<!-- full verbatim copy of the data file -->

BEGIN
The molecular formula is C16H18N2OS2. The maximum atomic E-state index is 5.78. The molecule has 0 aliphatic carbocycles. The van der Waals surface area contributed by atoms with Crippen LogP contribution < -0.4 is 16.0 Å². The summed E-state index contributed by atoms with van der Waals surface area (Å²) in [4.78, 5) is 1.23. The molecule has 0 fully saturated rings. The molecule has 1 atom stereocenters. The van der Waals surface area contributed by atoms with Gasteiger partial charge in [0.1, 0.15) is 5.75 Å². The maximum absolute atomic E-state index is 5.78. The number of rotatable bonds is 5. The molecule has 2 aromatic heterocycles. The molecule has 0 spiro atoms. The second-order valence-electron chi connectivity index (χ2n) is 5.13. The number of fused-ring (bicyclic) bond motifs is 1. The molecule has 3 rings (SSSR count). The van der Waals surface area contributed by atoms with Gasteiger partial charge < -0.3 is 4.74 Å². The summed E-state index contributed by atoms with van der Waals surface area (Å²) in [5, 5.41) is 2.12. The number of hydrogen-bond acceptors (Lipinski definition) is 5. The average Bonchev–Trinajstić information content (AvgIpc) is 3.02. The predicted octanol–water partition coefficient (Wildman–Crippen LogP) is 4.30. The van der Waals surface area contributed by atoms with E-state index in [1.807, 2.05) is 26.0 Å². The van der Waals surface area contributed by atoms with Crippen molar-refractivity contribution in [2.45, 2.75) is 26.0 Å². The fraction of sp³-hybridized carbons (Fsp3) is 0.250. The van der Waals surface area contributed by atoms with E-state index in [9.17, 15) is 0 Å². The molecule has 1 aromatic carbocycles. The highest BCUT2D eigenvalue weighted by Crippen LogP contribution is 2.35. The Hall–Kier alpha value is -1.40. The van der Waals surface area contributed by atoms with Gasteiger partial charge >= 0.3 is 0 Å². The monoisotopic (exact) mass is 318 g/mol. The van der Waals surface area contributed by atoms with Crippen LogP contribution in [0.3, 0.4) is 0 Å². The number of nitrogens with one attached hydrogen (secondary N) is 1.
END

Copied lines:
The molecular formula is C16H18N2OS2. The maximum atomic E-state index is 5.78. The molecule has 0 aliphatic carbocycles. The van der Waals surface area contributed by atoms with Crippen LogP contribution < -0.4 is 16.0 Å². The summed E-state index contributed by atoms with van der Waals surface area (Å²) in [4.78, 5) is 1.23. The molecule has 0 fully saturated rings. The molecule has 1 atom stereocenters. The van der Waals surface area contributed by atoms with Gasteiger partial charge in [0.1, 0.15) is 5.75 Å². The maximum absolute atomic E-state index is 5.78. The number of rotatable bonds is 5. The molecule has 2 aromatic heterocycles. The molecule has 0 spiro atoms. The second-order valence-electron chi connectivity index (χ2n) is 5.13. The number of fused-ring (bicyclic) bond motifs is 1. The molecule has 3 rings (SSSR count). The van der Waals surface area contributed by atoms with Gasteiger partial charge < -0.3 is 4.74 Å². The summed E-state index contributed by atoms with van der Waals surface area (Å²) in [5, 5.41) is 2.12. The number of hydrogen-bond acceptors (Lipinski definition) is 5. The average Bonchev–Trinajstić information content (AvgIpc) is 3.02. The predicted octanol–water partition coefficient (Wildman–Crippen LogP) is 4.30. The van der Waals surface area contributed by atoms with E-state index in [1.807, 2.05) is 26.0 Å². The van der Waals surface area contributed by atoms with Crippen molar-refractivity contribution in [2.45, 2.75) is 26.0 Å². The fraction of sp³-hybridized carbons (Fsp3) is 0.250. The van der Waals surface area contributed by atoms with E-state index in [9.17, 15) is 0 Å². The molecule has 1 aromatic carbocycles. The highest BCUT2D eigenvalue weighted by Crippen LogP contribution is 2.35. The Hall–Kier alpha value is -1.40. The van der Waals surface area contributed by atoms with Gasteiger partial charge >= 0.3 is 0 Å². The monoisotopic (exact) mass is 318 g/mol. The van der Waals surface area contributed by atoms with Crippen LogP contribution in [0.3, 0.4) is 0 Å². The number of nitrogens with one attached hydrogen (secondary N) is 1.